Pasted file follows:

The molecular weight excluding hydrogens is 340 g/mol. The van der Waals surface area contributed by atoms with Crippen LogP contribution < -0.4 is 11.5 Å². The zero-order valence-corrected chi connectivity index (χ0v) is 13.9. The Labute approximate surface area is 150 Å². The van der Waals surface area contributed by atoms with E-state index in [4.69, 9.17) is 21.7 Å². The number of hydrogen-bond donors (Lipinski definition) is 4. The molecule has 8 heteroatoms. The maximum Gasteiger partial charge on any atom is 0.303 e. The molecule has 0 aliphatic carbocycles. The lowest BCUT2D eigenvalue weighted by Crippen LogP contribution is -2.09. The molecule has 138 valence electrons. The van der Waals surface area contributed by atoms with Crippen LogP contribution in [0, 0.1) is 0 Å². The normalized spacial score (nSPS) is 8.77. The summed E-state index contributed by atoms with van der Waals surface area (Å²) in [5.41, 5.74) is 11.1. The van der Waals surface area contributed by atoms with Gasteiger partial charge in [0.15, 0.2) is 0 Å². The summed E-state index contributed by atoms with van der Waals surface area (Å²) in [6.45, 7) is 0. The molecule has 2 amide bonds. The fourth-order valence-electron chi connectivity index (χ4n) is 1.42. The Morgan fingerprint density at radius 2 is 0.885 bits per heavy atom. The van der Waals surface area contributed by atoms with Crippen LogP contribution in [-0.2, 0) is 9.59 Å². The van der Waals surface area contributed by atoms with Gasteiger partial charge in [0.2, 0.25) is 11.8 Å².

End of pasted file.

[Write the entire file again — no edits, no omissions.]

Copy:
The molecular weight excluding hydrogens is 340 g/mol. The van der Waals surface area contributed by atoms with Crippen LogP contribution < -0.4 is 11.5 Å². The zero-order valence-corrected chi connectivity index (χ0v) is 13.9. The Labute approximate surface area is 150 Å². The van der Waals surface area contributed by atoms with E-state index in [4.69, 9.17) is 21.7 Å². The number of hydrogen-bond donors (Lipinski definition) is 4. The molecule has 8 heteroatoms. The maximum Gasteiger partial charge on any atom is 0.303 e. The molecule has 0 aliphatic carbocycles. The lowest BCUT2D eigenvalue weighted by Crippen LogP contribution is -2.09. The molecule has 138 valence electrons. The van der Waals surface area contributed by atoms with Crippen LogP contribution in [0, 0.1) is 0 Å². The normalized spacial score (nSPS) is 8.77. The summed E-state index contributed by atoms with van der Waals surface area (Å²) in [5.41, 5.74) is 11.1. The van der Waals surface area contributed by atoms with Gasteiger partial charge in [0.15, 0.2) is 0 Å². The summed E-state index contributed by atoms with van der Waals surface area (Å²) in [6.45, 7) is 0. The molecule has 2 amide bonds. The fourth-order valence-electron chi connectivity index (χ4n) is 1.42. The Morgan fingerprint density at radius 2 is 0.885 bits per heavy atom. The van der Waals surface area contributed by atoms with Crippen LogP contribution in [-0.2, 0) is 9.59 Å². The van der Waals surface area contributed by atoms with Gasteiger partial charge in [0.2, 0.25) is 11.8 Å².